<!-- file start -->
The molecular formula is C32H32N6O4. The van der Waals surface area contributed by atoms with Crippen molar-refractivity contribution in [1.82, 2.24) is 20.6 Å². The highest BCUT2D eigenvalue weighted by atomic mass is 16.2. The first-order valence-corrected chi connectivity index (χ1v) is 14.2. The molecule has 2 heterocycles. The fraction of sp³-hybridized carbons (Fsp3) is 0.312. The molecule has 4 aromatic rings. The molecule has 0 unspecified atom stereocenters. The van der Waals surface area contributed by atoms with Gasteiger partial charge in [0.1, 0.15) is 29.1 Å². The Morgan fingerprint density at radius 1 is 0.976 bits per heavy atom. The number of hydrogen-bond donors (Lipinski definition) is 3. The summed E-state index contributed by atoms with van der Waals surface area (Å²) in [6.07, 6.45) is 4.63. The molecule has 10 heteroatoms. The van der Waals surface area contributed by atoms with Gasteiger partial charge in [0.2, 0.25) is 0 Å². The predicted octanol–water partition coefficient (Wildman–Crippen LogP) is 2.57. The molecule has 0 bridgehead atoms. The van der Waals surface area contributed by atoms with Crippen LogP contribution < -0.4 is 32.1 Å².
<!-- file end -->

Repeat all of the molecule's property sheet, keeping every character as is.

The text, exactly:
The molecular formula is C32H32N6O4. The van der Waals surface area contributed by atoms with Crippen molar-refractivity contribution in [1.82, 2.24) is 20.6 Å². The highest BCUT2D eigenvalue weighted by atomic mass is 16.2. The first-order valence-corrected chi connectivity index (χ1v) is 14.2. The molecule has 2 heterocycles. The fraction of sp³-hybridized carbons (Fsp3) is 0.312. The molecule has 4 aromatic rings. The molecule has 0 unspecified atom stereocenters. The van der Waals surface area contributed by atoms with Gasteiger partial charge in [0.1, 0.15) is 29.1 Å². The Morgan fingerprint density at radius 1 is 0.976 bits per heavy atom. The number of hydrogen-bond donors (Lipinski definition) is 3. The summed E-state index contributed by atoms with van der Waals surface area (Å²) in [6.07, 6.45) is 4.63. The molecule has 10 heteroatoms. The van der Waals surface area contributed by atoms with Gasteiger partial charge in [0.2, 0.25) is 0 Å². The predicted octanol–water partition coefficient (Wildman–Crippen LogP) is 2.57. The molecule has 0 bridgehead atoms. The van der Waals surface area contributed by atoms with Crippen LogP contribution < -0.4 is 32.1 Å².